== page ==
and the second by the Bicycle Coalition's Executive Director Alex Doty. Although Councilman DiCicco concedes that his legislation might not be doable or the right solution to the problem, he nevertheless singles out "messengers and other professional cyclists" as a concern. Alex Doty stresses that calming the streets is going requires equitably enforcing rules of the road to all road users and bicyclists should not be singled out.
The Bike Debate: It's really all about safety
WHEN I introduced legislation requiring every bicycle to be registered, it certainly grabbed people's attention.
Considering the city's lagging economy and job loss, continued concerns over crime and our struggling public school system, I was surprised by the passionate and emotional response I received. E-mails and phone calls have poured in that range from questioning my intelligence and work ethic to failing to comprehend why I would raise the issue at all to praising me as a hero to pedestrians and motorists.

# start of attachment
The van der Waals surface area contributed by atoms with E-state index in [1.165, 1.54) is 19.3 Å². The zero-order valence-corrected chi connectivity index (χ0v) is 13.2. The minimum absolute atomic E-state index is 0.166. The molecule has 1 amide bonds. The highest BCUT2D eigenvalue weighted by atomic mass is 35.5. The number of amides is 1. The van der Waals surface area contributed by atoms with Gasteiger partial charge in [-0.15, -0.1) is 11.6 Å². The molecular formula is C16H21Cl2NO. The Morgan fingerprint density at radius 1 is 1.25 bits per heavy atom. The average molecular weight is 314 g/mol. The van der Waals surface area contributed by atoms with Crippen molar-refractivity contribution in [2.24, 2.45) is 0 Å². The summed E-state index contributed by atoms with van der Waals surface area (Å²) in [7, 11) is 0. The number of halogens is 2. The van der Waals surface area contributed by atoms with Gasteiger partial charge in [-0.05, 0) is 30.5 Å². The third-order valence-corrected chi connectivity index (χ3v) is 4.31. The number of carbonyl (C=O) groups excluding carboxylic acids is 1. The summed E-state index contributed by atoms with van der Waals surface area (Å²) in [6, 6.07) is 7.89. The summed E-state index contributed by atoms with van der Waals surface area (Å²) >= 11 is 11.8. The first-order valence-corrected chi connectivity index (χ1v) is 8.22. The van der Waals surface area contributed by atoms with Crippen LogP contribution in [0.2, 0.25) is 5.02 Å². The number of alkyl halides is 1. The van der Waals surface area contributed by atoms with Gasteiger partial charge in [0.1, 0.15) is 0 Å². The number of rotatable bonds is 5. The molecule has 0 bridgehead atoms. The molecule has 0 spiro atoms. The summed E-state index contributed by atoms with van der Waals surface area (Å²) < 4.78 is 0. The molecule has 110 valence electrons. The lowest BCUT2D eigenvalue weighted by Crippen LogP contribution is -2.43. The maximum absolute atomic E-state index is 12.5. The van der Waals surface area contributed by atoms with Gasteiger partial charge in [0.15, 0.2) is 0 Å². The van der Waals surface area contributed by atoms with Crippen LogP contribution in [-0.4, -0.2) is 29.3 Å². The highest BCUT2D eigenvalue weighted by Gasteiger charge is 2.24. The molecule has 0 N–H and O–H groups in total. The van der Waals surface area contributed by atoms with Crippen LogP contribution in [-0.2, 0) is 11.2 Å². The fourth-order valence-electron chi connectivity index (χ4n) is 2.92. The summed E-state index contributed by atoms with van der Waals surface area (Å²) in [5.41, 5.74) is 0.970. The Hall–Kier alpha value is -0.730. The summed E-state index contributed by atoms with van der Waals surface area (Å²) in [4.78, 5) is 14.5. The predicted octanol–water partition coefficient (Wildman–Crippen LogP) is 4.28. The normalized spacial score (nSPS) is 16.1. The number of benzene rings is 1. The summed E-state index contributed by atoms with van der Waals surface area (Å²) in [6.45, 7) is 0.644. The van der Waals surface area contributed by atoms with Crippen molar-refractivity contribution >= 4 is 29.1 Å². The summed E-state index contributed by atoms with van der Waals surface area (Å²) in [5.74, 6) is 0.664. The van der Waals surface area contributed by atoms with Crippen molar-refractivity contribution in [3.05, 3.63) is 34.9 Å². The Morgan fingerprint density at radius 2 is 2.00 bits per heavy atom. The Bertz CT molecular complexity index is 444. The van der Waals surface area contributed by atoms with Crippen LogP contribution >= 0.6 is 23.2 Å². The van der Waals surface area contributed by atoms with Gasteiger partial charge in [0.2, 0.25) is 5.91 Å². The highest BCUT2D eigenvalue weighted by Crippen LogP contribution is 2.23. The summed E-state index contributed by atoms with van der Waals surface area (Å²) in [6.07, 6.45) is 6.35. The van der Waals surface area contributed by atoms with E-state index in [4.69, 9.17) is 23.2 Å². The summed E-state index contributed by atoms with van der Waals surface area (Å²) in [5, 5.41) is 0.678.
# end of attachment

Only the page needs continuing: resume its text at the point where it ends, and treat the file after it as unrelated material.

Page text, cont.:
What has become clear since the introduction of this legislation is that motorists, cyclists and pedestrians have a dysfunctional relationship, and it is time to talk through our problems. This bill and the public dialogue that it's fostered is a good first step.
Pedestrians complain about cyclists on the sidewalk. Motorists worry about bikers swerving in and out of traffic and traveling the wrong way on one-way streets. Cyclists are frightened by aggressive, insensitive and clueless drivers.
Each of these groups has a right to be angry. Most of us know a cyclist who's been injured by an automobile. Most drivers are concerned that they will be blamed for a bicycle accident that may not be wholly their fault. We have all heard of the tragic collisions involving pedestrians and bikers.